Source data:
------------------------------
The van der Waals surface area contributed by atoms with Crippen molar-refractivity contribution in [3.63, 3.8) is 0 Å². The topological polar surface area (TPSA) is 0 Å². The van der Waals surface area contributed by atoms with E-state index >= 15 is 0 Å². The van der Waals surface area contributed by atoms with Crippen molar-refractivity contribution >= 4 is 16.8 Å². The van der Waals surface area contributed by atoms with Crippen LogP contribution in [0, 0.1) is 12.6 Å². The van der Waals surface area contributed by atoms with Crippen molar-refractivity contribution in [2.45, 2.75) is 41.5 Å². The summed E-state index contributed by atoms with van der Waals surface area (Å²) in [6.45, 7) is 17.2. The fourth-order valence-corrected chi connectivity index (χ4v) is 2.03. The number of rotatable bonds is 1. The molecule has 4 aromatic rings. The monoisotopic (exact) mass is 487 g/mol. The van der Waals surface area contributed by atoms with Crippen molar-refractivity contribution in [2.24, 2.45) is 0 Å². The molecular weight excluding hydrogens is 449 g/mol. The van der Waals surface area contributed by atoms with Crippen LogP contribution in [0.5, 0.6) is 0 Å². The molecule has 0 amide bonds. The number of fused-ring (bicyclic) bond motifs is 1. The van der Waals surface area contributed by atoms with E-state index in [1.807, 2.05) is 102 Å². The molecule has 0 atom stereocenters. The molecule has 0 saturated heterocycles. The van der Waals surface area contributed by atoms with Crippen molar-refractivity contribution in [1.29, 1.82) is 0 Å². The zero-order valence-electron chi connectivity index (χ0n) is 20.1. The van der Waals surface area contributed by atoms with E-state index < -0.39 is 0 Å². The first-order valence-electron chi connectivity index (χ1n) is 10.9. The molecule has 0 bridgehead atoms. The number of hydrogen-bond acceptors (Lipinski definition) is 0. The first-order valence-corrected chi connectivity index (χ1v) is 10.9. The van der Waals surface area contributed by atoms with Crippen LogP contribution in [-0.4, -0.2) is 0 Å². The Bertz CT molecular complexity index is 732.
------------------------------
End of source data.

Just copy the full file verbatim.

The van der Waals surface area contributed by atoms with Crippen molar-refractivity contribution in [3.63, 3.8) is 0 Å². The topological polar surface area (TPSA) is 0 Å². The van der Waals surface area contributed by atoms with E-state index >= 15 is 0 Å². The van der Waals surface area contributed by atoms with Crippen molar-refractivity contribution >= 4 is 16.8 Å². The van der Waals surface area contributed by atoms with Crippen LogP contribution in [0, 0.1) is 12.6 Å². The van der Waals surface area contributed by atoms with Crippen molar-refractivity contribution in [2.45, 2.75) is 41.5 Å². The summed E-state index contributed by atoms with van der Waals surface area (Å²) in [6.45, 7) is 17.2. The fourth-order valence-corrected chi connectivity index (χ4v) is 2.03. The number of rotatable bonds is 1. The molecule has 4 aromatic rings. The monoisotopic (exact) mass is 487 g/mol. The van der Waals surface area contributed by atoms with Crippen molar-refractivity contribution in [2.24, 2.45) is 0 Å². The molecular weight excluding hydrogens is 449 g/mol. The van der Waals surface area contributed by atoms with Crippen LogP contribution in [0.5, 0.6) is 0 Å². The molecule has 0 amide bonds. The number of fused-ring (bicyclic) bond motifs is 1. The van der Waals surface area contributed by atoms with E-state index in [1.807, 2.05) is 102 Å². The molecule has 0 atom stereocenters. The molecule has 0 saturated heterocycles. The van der Waals surface area contributed by atoms with Crippen molar-refractivity contribution in [1.29, 1.82) is 0 Å². The zero-order valence-electron chi connectivity index (χ0n) is 20.1. The van der Waals surface area contributed by atoms with E-state index < -0.39 is 0 Å². The first-order valence-electron chi connectivity index (χ1n) is 10.9. The molecule has 0 bridgehead atoms. The number of hydrogen-bond acceptors (Lipinski definition) is 0. The first-order valence-corrected chi connectivity index (χ1v) is 10.9. The van der Waals surface area contributed by atoms with Crippen LogP contribution in [-0.4, -0.2) is 0 Å². The Bertz CT molecular complexity index is 732.